A sad tale of exploitation

Rubin is a critic and the author of "Sarah Gertrude Millin: A South African Life."

When we think of the period two centuries before our own, then as now it is global conflicts that dominate: the titanic Napoleonic struggles and our own nasty little scrap with England in the War of 1812.

Of course, we remember that Jane Austen was writing at this time, even if she seldom deigned to mention current events; and who can forget the early 19th century Empire style of dresses, which hearkened back to the simplicity of Ancient Greece and foretold the freer fashions of the 1920s?

But in recent decades, historiography has opened up our knowledge of the past by roaming far beyond the conventional confines of warfare and political economy and, in the process, uncovered terrific stories, such as the shameful and tragic tale of the hapless Sara Baartman.

A sensation in its time, the story of the so-called Hottentot Venus seems to us a terrible story of humiliation and degradation, a victimization that continued even after her death, far away from her birthplace in a desolate region of the Eastern Cape Colony at the southern tip of Africa.


A member of a small indigenous tribe of herdsmen dubbed the Hottentots by Dutch colonists (but known today by their name Khoikhoi), Baartman was captured in the course of ongoing colonial warfare that effected a genocidal destruction of this peaceful people. Having been enslaved, she was taken to Europe by a member of the family that “owned” and exhibited her much as an exotic animal might be.

Sign of the times

Professors Clifton Crais and Pamela Scully of Emory University have done an excellent job not only of telling this rebarbative story but of putting it into the context of its time. This enables them to explain what permitted such an exhibition while at the same time viewing it through our (thankfully) more humane and enlightened lens.

1810 through ’15, when this revolting scene was unfolding on the stages of London and Paris, was an odd time in the deplorable history of slavery. The slave trade in the British Empire had just ended in 1807, a year before the U.S. Constitution mandated the end of importing slaves, but the institution itself would not end in the empire until 1833.

Still, there was already sufficient abolitionist feeling in Britain for Baartman to have been brought before a court in London and examined in Dutch, a process that led to a determination that she was a voluntary participant in what was happening to her and that she was receiving a share of the profits from the enterprise.

So was this an unusual opportunity for a slave to escape drudgery and profit financially or a degradation and victimization?

Possibly both.

Humiliating as the process seems to us, it tapped into a sentimental cult of the so-called noble savage popularized by Jean-Jacques Rousseau. Condescending as such a notion now seems, it was in its time thought to be a broad-minded, humanistic way of thinking, a salutary reminder of how political correctness changes over time.


The name “Hottentot Venus” is problematic today -- the name Hottentot derives from the Dutch/Afrikaans word for “stuttering,” a derogatory reference to the clicks characteristic of the tribe’s spoken language -- but lingers in the name Hottentot Fig for the succulent known more commonly as ice plant, seen throughout Southern California.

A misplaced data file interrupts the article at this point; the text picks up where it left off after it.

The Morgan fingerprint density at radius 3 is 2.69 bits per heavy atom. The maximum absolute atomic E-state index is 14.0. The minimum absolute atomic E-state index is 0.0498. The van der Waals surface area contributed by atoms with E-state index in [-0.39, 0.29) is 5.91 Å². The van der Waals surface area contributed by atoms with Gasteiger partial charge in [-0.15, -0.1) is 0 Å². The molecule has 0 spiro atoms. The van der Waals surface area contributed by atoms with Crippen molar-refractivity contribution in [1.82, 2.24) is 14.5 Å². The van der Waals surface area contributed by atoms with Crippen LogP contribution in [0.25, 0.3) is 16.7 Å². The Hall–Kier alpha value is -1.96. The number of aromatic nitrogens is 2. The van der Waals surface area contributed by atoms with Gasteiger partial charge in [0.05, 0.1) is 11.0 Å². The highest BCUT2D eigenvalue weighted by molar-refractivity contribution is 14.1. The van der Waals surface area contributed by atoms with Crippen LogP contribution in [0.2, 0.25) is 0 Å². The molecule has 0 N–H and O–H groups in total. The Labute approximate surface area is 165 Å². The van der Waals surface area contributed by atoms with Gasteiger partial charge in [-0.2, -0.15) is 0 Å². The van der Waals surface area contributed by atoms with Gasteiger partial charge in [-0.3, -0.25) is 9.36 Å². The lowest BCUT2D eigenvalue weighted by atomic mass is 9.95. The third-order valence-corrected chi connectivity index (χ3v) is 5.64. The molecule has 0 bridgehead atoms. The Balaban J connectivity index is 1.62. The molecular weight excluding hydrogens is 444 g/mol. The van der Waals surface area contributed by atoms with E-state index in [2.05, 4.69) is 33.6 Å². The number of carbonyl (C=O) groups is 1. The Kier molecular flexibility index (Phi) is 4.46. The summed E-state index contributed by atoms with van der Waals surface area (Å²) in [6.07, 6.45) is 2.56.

Genetic traits

And as for “Venus,” there was also an unmistakable prurience involved in showing Baartman off to European audiences. She exhibited the common genetic traits of the Khoikhoi: a marked steatopygia and also the condition known as sinus pudoris. This latter, sometimes called the apron, involved a natural elongation of the labia, which female family members often stretched to accentuate -- a process now regarded as a type of genital mutilation.

Baartman never allowed this feature of hers to be shown to audiences while she was alive, giving credence to her active participation in the exhibition process. But after her death from pneumonia or possibly from smallpox in Paris in 1815, a grotesque autopsy shone a spotlight on this, amounting to a posthumous violation even more unsavory than anything visited upon poor Sara in her short life.


It is not surprising that this victim should have cried out for some measure of redress in the 21st century. The post-apartheid government of South Africa brought her body back from its French burial place in 2002 to be buried in her native soil with all the trappings of a state funeral, duly televised, a symbol of global as well as national victimization.

Baartman’s story has been the subject of works by playwright Suzan-Lori Parks and biologist Stephen Jay Gould as well as by poets as diverse as Edith Sitwell and Elizabeth Alexander, recently famous for her poem at President Obama’s inauguration but whose first published book hearkened back to Sara.

No one, however, has succeeded as well as Crais and Scully in illuminating not only her important role as icon and symbol but, so important, the human being behind them.

Because of their diligent research and their deep understanding of the era in which she lived -- along with their sensitivity to our own time and concerns -- they have truly given us the “living breathing person” that was “Sara Baartman, the human being who was ultimately destroyed by an illusion.”